To make his point, the monk takes the spare change from his pocket and drops it on the ground. It’s a familiar sound that causes everyone around them stop in their tracks. What getting your attention? If one hears what one is listening for, where does your ear go, what does your heart value?
Last week we heard Jesus ask, “What are you looking for?” Then he invited Andrew and his friend to come and see for themselves. Today, we are given a different version of this story. I hope that you will listen carefully to these words from Matthew’s gospel, to hear what Jesus is saying among the noises of everyday life.
Jesus went throughout Galilee, teaching in their synagogues, proclaiming the good news of the kingdom, and healing every disease and sickness among the people.
READ: Matthew 4:12-23
How do you think people first heard Jesus as he began his ministry? How do you think they responded when they heard him say, “Repent, the kingdom of heaven has come near”?
I suspect some people thought he was mad. And some didn’t bother to give him the time. But there were those who were intrigued. They wanted to know more. But what would make these four guys quit their jobs to follow this stranger?
“Repent, the kingdom of heaven has come near.” Many people today hear these words and think Jesus is saying, “Follow me, I know a back way into heaven.” Others hear and believe heaven is a place to escape this life – some kind of nirvana that’ll replace the hell they’re in. You might hear something completely different.
As for me, I don’t hear Jesus talking about leaving this world so much as I hear him asking what have I done, and more importantly, what I’m doing right now in the world. I hear him saying heaven has come down to earth. So how I’m gonna respond? What am I listening for?
Barrie Bates hears Jesus inviting us to examine our past…by taking an honest assessment of our present situation…which will give a clear indication of what our future might look like.
In addressing our past, Jesus says, “Repent.” I don’t know about you but this particular word used to raise the hackles on my neck. It carried such a negative connotation that it used to stop me from hearing anything that was said after it. I can still feel the harsh rebuke from those old preachers who’d wag their finger and told I was not good enough to be standing in the presence of God.
Truth is, Jesus is pretty straight-forward: “Repent.” If I am hearing him correctly, he’s not saying I’m not good enough. Instead I hear him say, “Ian, get your act together. Take inventory of your past. And let it go. Drop it like a fishing net, and follow me.”
Let go of all that stuff that weighs you down. And grab hold of God who lifts you up. When I tune my ear to Jesus I hear him telling me that I am forgiven, loved, and free to live in the abundance of God’s grace right now.
Jesus says, “Repent,” not because you want to get into heaven, but because heaven wants to get into you.
This bring us to the present. “For the kingdom of heaven has come near.” It’s not on its way, but it has come. For some crazy reason God wants to dwell among us, to sit in our sin and to love us through it until heaven and earth are of one mind and spirit.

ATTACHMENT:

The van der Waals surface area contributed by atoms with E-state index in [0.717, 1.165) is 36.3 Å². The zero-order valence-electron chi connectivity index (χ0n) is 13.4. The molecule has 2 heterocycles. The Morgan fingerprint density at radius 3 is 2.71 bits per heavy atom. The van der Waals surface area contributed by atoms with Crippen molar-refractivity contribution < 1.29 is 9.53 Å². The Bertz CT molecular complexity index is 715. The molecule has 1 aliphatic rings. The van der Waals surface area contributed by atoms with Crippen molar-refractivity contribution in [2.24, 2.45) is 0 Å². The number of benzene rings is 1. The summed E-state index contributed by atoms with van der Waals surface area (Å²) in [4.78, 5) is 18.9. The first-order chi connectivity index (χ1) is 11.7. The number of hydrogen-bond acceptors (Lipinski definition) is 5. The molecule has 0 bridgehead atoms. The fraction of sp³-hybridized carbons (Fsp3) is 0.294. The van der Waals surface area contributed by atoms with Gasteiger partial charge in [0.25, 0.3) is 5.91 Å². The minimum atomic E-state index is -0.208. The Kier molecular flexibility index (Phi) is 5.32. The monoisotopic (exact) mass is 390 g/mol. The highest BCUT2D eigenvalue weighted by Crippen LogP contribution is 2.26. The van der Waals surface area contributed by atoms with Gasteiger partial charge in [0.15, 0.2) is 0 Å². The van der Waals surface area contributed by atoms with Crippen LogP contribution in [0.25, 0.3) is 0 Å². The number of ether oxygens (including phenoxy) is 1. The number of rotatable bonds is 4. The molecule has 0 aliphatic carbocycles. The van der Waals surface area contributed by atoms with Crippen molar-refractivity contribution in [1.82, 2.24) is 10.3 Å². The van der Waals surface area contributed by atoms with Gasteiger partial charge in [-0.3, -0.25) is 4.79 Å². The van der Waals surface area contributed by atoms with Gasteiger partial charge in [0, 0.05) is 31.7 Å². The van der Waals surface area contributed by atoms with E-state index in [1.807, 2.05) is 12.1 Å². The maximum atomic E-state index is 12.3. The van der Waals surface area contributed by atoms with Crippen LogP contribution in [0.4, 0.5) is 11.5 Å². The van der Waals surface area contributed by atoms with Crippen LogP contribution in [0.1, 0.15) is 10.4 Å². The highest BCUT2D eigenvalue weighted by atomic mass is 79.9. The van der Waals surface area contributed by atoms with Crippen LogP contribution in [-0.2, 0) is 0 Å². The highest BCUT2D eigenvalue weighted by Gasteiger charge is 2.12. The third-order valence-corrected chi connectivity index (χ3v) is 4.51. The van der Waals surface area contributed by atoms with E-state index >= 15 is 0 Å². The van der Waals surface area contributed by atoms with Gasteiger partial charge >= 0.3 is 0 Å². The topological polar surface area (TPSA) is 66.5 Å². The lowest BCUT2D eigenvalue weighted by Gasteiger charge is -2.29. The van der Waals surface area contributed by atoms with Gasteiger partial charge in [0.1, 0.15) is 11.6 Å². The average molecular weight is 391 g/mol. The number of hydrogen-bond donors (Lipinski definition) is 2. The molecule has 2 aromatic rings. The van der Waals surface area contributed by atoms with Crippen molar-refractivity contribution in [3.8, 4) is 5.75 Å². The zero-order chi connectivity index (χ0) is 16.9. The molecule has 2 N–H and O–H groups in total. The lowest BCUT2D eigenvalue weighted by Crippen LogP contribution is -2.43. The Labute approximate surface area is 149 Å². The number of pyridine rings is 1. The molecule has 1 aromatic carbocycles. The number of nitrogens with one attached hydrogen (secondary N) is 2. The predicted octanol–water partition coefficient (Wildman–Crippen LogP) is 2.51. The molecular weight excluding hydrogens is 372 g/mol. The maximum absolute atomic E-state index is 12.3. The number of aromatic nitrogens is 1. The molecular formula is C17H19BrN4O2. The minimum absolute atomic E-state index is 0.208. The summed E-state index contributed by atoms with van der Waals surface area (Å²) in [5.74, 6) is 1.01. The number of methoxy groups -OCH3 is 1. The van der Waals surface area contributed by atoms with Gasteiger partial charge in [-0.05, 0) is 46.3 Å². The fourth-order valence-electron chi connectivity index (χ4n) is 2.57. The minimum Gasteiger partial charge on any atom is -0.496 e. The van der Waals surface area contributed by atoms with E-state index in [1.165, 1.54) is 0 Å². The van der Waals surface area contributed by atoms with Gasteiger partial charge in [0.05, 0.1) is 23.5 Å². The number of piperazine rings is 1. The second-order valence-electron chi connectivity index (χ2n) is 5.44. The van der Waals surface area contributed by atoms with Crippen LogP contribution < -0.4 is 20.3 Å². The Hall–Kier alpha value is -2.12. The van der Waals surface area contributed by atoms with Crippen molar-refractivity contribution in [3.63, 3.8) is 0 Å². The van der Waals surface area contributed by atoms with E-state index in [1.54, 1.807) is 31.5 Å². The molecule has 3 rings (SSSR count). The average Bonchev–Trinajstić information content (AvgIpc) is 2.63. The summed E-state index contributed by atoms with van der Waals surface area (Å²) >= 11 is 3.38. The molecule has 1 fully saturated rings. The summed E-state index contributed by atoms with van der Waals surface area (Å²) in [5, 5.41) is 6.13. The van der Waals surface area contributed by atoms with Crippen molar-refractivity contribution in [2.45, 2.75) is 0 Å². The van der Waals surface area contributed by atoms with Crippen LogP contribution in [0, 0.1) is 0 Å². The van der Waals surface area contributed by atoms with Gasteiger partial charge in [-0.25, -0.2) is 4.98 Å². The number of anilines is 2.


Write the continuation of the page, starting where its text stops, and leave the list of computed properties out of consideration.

As Rohr often says, “You cannot not live in the presence of God. We are totally surrounded by God all the time and everywhere.” If that is true, then it tells me heaven is within our reach. In fact, “It’s so close we can touch, taste, smell, see, and hear it — if that’s what we’re listening for.” (Bates)
In calling us to “Repent,” Jesus is inviting us to see signs of the kingdom fully alive and God’s abundant glory shinning brightly in us and all around us – especially when it comes to doing for and to others.
Thus Jesus tells Simon and Andrew, “Follow me, and I will make you fishers of people.” He is calling them, and us, to participate in the work of God’s kingdom. That’s a huge calling – one not simply reserved for ministers but for all of God’s children.
Until heaven and earth are one, we need to shine the light of Christ on the darkness of places. We need to proclaim the Good News of God’s redemptive love. And we need to make known the glory of God’s marvelous works, so others will know they are of value to God.
When I hear Jesus say “Repent” I don’t hear a commandment. I hear a call to be a part of God’s community in the world, where the kingdom of heaven is revealed. I hear an invitation to be healed, restored, and redeemed back to my rightful place as God’s beloved child. And I hear a call from God to live fully and faithfully into that responsibility.
What is it that you hear? How do Jesus’ words penetrate your heart and soul? How do they cause you to react…to be a part of this community…in the kingdom of heaven?
While this church doesn’t have a building, we do have a mission: “To Love God, Love Others, and Serve Both.” We strive to be fishers of people, ambassadors of Christ, evangelists who tell their story so others can see God’s glory in their life. And as we start a new year, we hope that you will join us in this mission.